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Roger Baldwin

AKA Roger Nash Baldwin

Born: 21-Jan-1884
Birthplace: Wellesley, MA
Died: 26-Aug-1981
Location of death: Ridgeway, NJ
Cause of death: Heart Failure

Gender: Male
Religion: Unitarian
Race or Ethnicity: White
Sexual orientation: Straight
Occupation: Activist

Nationality: United States
Executive summary: Founder of the American Civil Liberties Union

Roger Baldwin was the principal founder of the American Civil Liberties Union (ACLU), and a man of many contradictions -- raised in wealth he defended the poor, and born to every privilege, he helped bring the Bill of Rights out of history books and into the twentieth century. His father was a conservative businessman, but as a boy Baldwin was exposed to more radical perspectives in the home of his progressive aunt and uncle, where dinner guests frequently included the likes of Ralph Waldo Emerson, Oliver Wendell Holmes, and Booker T. Washington. By adolescence he saw himself as a nonconformist, and became enamoured of the individualism and self-reliance of Henry David Thoreau. He attended Harvard, but then literally managed a poor house in St Louis, and became the first sociology teacher at Washington University.

His first well-known advocacy for freedom of speech came in 1912, when he was further radicalized by Emma Goldman, and voiced support for Margaret Sanger's right to speak about birth control. In opposition to World War I, he became active in a national pacifist group, the American Union Against Militarism (AUAM), and he was jailed for a year for his refusal to register for military conscription. After his release, he was put in charge of the AUAM's Civil Liberties Bureau, which challenged laws that suppressed the civil rights of Wobblies, conscientious objectors, and radicals. From the nucleus of this group, he formed the ACLU in 1920, and oversaw the organization for its first three decades, winning court cases that advanced freedoms of speech, press, and association, separation of church and state, and the rights to vote, due process, equal treatment under law, union membership, and legal counsel in court. Among the famous early cases that earned the ACLU its reputation, the group fought for John T. Scopes' right to teach evolution and Henry Ford's right to express virulent anti-union views, defended anarchist scapegoats Sacco and Vanzetti, and fought against attempts to ban James Joyce's Ulysses.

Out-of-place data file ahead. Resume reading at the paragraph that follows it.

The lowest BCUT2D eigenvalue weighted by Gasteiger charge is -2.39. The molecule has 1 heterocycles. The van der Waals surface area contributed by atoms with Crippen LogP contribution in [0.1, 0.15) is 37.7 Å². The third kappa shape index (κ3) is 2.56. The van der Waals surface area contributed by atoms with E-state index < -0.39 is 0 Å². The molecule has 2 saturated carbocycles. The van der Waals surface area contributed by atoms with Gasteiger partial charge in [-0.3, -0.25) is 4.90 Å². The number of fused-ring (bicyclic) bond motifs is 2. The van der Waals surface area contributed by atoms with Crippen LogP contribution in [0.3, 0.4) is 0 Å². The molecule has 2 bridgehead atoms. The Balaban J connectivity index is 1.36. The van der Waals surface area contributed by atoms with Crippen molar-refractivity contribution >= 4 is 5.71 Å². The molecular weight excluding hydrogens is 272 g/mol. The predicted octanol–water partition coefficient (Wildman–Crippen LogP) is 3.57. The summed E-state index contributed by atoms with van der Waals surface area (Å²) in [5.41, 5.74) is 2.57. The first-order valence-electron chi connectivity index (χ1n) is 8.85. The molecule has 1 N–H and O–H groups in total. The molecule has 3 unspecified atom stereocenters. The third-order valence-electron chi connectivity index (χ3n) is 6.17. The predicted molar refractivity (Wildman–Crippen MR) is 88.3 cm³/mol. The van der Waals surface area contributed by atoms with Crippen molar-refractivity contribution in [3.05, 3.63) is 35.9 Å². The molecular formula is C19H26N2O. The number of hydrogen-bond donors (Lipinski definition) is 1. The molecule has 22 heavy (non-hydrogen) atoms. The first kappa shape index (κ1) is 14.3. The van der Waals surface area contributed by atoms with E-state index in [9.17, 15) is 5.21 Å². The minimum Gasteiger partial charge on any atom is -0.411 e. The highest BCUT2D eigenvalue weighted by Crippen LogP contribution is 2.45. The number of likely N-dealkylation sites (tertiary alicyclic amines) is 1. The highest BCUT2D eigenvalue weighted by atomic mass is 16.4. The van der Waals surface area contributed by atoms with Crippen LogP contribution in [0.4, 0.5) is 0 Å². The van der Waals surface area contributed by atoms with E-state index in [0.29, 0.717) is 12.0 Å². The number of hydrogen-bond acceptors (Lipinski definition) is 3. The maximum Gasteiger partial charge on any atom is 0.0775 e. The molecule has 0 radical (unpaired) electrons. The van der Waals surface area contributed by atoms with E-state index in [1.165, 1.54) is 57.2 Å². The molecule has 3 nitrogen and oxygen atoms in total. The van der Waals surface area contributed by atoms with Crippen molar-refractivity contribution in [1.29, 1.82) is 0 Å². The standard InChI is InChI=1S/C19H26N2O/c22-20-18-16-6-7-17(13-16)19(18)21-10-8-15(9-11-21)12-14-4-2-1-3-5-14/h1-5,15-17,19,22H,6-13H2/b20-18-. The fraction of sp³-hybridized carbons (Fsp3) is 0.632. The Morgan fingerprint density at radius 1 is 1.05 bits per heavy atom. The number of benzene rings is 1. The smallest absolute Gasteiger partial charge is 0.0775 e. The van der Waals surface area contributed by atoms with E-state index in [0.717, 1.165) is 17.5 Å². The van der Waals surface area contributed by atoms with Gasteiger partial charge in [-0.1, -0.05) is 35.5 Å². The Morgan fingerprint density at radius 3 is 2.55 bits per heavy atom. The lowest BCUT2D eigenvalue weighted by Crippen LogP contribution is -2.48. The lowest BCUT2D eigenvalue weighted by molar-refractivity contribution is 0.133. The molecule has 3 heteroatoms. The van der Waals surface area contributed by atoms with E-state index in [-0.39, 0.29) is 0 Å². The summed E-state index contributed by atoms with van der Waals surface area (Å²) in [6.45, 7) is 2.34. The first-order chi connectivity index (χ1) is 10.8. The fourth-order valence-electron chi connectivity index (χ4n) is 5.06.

Baldwin was an open admirer of the early Soviet Union, and once wrote, "I am for socialism, disarmament and ultimately for abolishing the state itself as an instrument of violence and compulsion. I seek the social ownership of property, the abolition of the propertied class and sole control by those who produce wealth. Communism is, of course, the goal." For those who wish to demonize the work of the ACLU, that is enough to damn Baldwin to hell. Of course, his sympathies for the USSR were expressed long before Stalin's vast atrocities against humanity were known, and like most Americans, Baldwin later turned against the USSR with a passion. During the Cold War he wrote a book about the faults and failures of the Soviet Union, and enacted an ACLU rule that barred board members who had been affiliated with the Communist Party, or with any group that either supported or was supported by any totalitarian government. He was never a member of any political party, and preferred to describe himself apolitically as a reformer or heretic. At the conclusion of World War II, Baldwin was invited by General Douglas MacArthur to tour Japan and offer expert advice on creating democratic institutions, and in 1981 he was awarded the Presidential Medal of Honor by Jimmy Carter.

Father: Frank Fenno Baldwin (leather manufacturer, b. 22-Apr-1859)
Mother: Lucy Cushing Nash Baldwin (b. 31-May-1855, m. 15-Feb-1883)
Sister: Margaret Nash Baldwin (b. 3-Aug-1885, d. Apr-1974)
Sister: Ruth Baldwin Snyder (b. 31-Dec-1887)
Sister: Deborah Nash Baldwin Thomas (b. 9-Mar-1890)
Brother: Herbert Nash Baldwin (b. 11-Aug-1891, d. 27-Mar-1992)
Brother: Robert Baldwin (b. 9-Apr-1895, d. May-1979)
Brother: Frank Fenno Baldwin, Jr. (b. 22-Apr-1896, d. infancy)
Wife: Madeleine Zabinsky Doty (attorney, b. 24-Aug-1879, m. 9-Aug-1918)
Mistress: Evelyn Preston (labor activist, two sons)

    University: BS, Harvard University (1904)
    University: MA, Harvard University (1905)
    Teacher: Sociology, Washington University in St. Louis

    American Civil Liberties Union Co-Founder
    American Civil Liberties Union National Chairman (1950-55)
    American Civil Liberties Union Executive Director (1920-50)
    Missouri State Official Juvenile Court Probation Oficer (1908-10)
    American Political Science Association
    Industrial Workers of the World
    International League for Human Rights
    National Audubon Society
    National Civic League
    Presidential Medal of Freedom 1981
    Order of the Rising Sun 1948
    Draft Evasion World War I
    English Ancestry

    Reds (3-Dec-1981) · Himself

Author of books:
Juvenile Courts and Probation (1914, with Bernard Flexner)
Liberty under the Soviets (1928)
A New Slavery: The Communist Betrayal of Human Rights (1953)
Universal Civil Rights: What They Mean and How to Get Them (1973)

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